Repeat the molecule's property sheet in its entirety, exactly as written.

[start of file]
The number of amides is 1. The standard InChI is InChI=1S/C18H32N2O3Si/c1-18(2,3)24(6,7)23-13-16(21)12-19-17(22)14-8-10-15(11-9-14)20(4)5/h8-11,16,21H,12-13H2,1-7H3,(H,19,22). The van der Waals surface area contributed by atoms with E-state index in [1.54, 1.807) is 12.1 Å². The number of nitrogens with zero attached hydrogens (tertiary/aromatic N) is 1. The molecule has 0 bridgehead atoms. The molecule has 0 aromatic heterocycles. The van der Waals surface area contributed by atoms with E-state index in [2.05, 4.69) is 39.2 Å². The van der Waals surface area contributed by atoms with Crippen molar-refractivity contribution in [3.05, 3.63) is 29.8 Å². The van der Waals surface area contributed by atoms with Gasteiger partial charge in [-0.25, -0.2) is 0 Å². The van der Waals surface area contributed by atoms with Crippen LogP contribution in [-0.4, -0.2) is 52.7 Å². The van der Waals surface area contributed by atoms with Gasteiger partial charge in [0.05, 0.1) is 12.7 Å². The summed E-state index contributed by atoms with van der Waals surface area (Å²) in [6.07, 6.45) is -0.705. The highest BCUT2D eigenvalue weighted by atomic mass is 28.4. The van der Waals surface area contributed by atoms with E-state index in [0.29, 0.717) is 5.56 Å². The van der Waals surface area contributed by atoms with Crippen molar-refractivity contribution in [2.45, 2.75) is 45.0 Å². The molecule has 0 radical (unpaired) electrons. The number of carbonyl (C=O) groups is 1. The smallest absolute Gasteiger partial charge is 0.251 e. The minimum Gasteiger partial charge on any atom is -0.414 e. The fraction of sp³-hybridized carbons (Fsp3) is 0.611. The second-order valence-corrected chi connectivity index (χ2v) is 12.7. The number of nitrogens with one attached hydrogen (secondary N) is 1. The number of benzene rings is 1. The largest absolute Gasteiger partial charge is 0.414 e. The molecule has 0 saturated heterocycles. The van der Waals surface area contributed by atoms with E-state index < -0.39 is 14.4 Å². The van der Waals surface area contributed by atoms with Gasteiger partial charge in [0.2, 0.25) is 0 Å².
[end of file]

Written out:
The number of amides is 1. The standard InChI is InChI=1S/C18H32N2O3Si/c1-18(2,3)24(6,7)23-13-16(21)12-19-17(22)14-8-10-15(11-9-14)20(4)5/h8-11,16,21H,12-13H2,1-7H3,(H,19,22). The van der Waals surface area contributed by atoms with E-state index in [1.54, 1.807) is 12.1 Å². The number of nitrogens with zero attached hydrogens (tertiary/aromatic N) is 1. The molecule has 0 bridgehead atoms. The molecule has 0 aromatic heterocycles. The van der Waals surface area contributed by atoms with E-state index in [2.05, 4.69) is 39.2 Å². The van der Waals surface area contributed by atoms with Crippen molar-refractivity contribution in [3.05, 3.63) is 29.8 Å². The van der Waals surface area contributed by atoms with Gasteiger partial charge in [-0.25, -0.2) is 0 Å². The van der Waals surface area contributed by atoms with Crippen LogP contribution in [-0.4, -0.2) is 52.7 Å². The van der Waals surface area contributed by atoms with Gasteiger partial charge in [0.05, 0.1) is 12.7 Å². The summed E-state index contributed by atoms with van der Waals surface area (Å²) in [6.07, 6.45) is -0.705. The highest BCUT2D eigenvalue weighted by atomic mass is 28.4. The van der Waals surface area contributed by atoms with E-state index in [0.29, 0.717) is 5.56 Å². The van der Waals surface area contributed by atoms with Crippen molar-refractivity contribution in [2.45, 2.75) is 45.0 Å². The molecule has 0 radical (unpaired) electrons. The number of carbonyl (C=O) groups is 1. The smallest absolute Gasteiger partial charge is 0.251 e. The minimum Gasteiger partial charge on any atom is -0.414 e. The fraction of sp³-hybridized carbons (Fsp3) is 0.611. The second-order valence-corrected chi connectivity index (χ2v) is 12.7. The number of nitrogens with one attached hydrogen (secondary N) is 1. The number of benzene rings is 1. The largest absolute Gasteiger partial charge is 0.414 e. The molecule has 0 saturated heterocycles. The van der Waals surface area contributed by atoms with E-state index < -0.39 is 14.4 Å². The van der Waals surface area contributed by atoms with Gasteiger partial charge in [0.2, 0.25) is 0 Å².